Fire razes 150 spare parts shops in Apapa
Tragedy struck on Sunday at the Trinity
Spare Parts Market in the Olodi Apapa area of Ajegunle, Lagos, as no fewer than 150 shops, including their materials, were consumed by an inferno.
It was believed that the fire was caused by an electrical power surge in one of the shops at a section of the plaza some minutes after 3pm.
Our correspondent gathered that the inferno started from a shop on the ‘B’ line of the market few minutes after the Power Holding Company of Nigeria, restored power to the shopping complex.
The Speed Well Plaza is estimated to accommodate no fewer than 200 shops, mostly spare parts traders.
A resident of the area, who spoke on condition of anonymity, said, “This whole incident started when PHCN restored power here around 1.00p.m.
“Not long after that, I saw a thick smoke coming from one of the shops on B line,though I didn’t know the fire was going to be this big and spread to other parts of the plaza.”
Some of the affected traders, who spoke to our correspondent amid sighing, expressed shock at the mid-Sunday fire.
They lamented the extent of the destruction, adding that for them to get back to business, the governmentr would need to assist them.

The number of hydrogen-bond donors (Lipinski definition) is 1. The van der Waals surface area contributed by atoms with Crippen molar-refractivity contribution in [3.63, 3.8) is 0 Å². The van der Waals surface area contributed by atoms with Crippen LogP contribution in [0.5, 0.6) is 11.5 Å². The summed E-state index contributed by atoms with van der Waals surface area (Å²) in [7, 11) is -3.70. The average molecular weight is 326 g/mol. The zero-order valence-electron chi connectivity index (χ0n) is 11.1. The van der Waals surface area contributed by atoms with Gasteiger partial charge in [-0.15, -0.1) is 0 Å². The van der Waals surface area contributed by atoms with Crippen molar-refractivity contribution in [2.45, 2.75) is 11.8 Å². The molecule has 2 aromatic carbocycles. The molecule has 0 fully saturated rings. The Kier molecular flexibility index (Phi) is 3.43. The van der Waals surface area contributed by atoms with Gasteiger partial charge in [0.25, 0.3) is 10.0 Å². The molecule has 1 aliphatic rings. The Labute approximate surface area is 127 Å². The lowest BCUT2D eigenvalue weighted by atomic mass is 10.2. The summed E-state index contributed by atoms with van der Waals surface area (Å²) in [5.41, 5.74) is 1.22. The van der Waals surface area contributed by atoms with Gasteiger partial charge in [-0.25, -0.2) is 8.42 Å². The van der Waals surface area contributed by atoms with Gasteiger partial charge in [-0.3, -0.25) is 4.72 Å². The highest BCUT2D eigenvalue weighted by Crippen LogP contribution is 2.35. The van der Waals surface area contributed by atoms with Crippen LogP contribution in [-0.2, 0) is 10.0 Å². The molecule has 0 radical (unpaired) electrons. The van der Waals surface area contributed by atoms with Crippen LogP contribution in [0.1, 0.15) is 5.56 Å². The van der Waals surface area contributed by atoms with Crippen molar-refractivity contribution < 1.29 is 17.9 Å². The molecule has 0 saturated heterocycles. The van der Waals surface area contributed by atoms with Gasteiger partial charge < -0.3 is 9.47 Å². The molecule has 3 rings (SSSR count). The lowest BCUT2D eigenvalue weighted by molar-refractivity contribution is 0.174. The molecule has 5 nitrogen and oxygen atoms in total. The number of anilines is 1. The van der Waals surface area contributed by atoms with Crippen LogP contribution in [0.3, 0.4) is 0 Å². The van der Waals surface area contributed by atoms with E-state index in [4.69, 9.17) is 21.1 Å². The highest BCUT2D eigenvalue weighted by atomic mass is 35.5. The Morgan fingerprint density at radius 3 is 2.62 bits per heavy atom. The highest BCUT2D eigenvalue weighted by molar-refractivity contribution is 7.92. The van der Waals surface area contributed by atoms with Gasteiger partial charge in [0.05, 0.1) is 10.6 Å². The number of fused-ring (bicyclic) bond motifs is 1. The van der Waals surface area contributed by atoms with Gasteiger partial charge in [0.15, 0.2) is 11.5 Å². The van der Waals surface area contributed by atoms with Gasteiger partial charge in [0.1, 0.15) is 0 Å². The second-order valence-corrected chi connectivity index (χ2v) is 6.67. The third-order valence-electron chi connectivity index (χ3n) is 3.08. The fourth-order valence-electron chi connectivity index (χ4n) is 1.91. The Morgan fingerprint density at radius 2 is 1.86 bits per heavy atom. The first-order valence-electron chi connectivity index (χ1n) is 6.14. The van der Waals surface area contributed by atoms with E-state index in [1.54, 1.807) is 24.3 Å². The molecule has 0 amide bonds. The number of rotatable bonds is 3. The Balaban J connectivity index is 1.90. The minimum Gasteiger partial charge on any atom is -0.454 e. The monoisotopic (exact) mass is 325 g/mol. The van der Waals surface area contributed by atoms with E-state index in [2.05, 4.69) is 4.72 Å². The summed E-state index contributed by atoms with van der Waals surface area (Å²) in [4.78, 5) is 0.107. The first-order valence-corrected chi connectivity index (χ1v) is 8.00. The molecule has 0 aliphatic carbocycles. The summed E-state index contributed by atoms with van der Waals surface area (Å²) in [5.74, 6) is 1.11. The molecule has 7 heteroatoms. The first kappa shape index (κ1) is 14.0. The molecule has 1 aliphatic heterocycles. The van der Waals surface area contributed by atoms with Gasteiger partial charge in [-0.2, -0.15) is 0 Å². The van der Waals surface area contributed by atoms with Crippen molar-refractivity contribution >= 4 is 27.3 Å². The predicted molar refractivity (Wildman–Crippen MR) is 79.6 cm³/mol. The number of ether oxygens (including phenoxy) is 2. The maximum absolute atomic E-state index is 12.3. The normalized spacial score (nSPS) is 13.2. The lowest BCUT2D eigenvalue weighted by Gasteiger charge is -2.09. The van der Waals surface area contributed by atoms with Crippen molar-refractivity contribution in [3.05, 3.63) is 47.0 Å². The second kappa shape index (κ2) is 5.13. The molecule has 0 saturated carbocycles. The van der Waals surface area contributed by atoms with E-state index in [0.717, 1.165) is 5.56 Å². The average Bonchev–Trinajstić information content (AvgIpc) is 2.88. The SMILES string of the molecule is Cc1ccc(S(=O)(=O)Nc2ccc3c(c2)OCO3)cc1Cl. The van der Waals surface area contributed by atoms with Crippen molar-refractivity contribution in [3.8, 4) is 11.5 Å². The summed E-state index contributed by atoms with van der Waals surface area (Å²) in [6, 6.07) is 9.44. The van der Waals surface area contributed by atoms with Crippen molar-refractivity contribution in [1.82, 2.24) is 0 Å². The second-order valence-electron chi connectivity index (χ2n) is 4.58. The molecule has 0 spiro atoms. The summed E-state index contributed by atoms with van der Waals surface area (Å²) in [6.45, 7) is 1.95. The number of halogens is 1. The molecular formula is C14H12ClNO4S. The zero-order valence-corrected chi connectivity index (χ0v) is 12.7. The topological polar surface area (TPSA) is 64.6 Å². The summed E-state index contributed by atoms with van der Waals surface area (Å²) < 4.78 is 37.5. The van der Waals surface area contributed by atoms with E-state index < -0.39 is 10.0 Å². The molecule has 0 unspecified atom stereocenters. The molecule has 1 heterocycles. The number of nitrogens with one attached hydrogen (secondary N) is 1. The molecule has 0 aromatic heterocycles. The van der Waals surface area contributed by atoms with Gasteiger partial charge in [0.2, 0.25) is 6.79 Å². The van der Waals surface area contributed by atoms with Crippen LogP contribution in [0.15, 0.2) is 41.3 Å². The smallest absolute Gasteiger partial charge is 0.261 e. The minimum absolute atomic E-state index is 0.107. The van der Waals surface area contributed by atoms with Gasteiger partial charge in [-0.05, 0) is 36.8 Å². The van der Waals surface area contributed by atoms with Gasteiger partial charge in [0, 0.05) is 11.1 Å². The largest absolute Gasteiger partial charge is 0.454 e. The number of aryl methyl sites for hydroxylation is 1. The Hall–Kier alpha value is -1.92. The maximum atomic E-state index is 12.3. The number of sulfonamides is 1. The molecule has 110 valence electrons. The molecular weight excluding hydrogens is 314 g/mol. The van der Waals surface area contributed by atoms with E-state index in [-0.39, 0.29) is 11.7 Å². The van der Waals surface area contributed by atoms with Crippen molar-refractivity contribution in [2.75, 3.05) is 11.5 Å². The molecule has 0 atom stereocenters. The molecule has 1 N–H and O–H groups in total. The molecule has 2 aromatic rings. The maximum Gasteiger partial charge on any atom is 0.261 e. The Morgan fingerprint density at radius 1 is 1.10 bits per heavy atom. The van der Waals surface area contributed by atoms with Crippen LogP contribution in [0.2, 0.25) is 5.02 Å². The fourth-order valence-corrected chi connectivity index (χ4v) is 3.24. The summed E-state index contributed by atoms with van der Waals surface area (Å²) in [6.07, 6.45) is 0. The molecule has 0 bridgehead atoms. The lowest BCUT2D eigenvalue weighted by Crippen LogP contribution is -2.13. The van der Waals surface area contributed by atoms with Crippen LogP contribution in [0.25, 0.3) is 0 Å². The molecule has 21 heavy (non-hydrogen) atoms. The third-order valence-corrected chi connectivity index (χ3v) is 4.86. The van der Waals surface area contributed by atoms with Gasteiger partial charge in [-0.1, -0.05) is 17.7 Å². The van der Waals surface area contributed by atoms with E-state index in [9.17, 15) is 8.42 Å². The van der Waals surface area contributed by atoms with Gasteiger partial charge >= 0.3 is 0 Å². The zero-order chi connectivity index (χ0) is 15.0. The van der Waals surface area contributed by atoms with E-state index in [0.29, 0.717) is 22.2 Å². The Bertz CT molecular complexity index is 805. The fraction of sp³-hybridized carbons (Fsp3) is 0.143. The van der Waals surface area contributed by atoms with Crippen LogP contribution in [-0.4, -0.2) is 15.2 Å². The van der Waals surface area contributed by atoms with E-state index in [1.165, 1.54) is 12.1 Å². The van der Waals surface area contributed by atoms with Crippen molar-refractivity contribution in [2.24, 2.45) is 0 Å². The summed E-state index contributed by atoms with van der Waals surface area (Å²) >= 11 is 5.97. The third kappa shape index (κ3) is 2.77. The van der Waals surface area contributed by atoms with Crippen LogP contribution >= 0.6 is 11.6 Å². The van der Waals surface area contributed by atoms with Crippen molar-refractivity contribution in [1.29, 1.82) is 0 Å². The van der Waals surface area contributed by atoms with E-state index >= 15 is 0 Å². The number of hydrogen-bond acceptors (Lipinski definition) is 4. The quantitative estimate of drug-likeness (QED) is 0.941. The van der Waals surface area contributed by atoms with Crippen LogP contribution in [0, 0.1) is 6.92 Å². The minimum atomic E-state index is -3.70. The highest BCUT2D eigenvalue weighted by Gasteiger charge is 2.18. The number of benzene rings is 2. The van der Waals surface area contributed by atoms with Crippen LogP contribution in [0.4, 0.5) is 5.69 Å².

A distressed trader, Mr. Izuchukwu Agwu, said, “I am finished. As you are seeing me here, I have lost everything I have to this fire incident.
“Unless something is done, I am heading back to the village and you know what it means – suicide. I sleep in my shop and I have no other business here.”
He added, “I was lucky not to have been in there when the fire started. Who knows, I might have been burnt. Now, what else do I have? I am heading back to the village tonight.”
Policemen from Trinity Police Station with other security personnel provided security at the plaza as fire fighters from the Lagos State Fire Service and those believed to be from Julius Berger Plc battled to put out the ragging inforeno.
The Director of the Lagos State Fire Service, Mr. Rasak Fadipe, explained that the fire was aggravated by the inflammable materials stored in most of the shops in the spare parts market.
Source: The Punch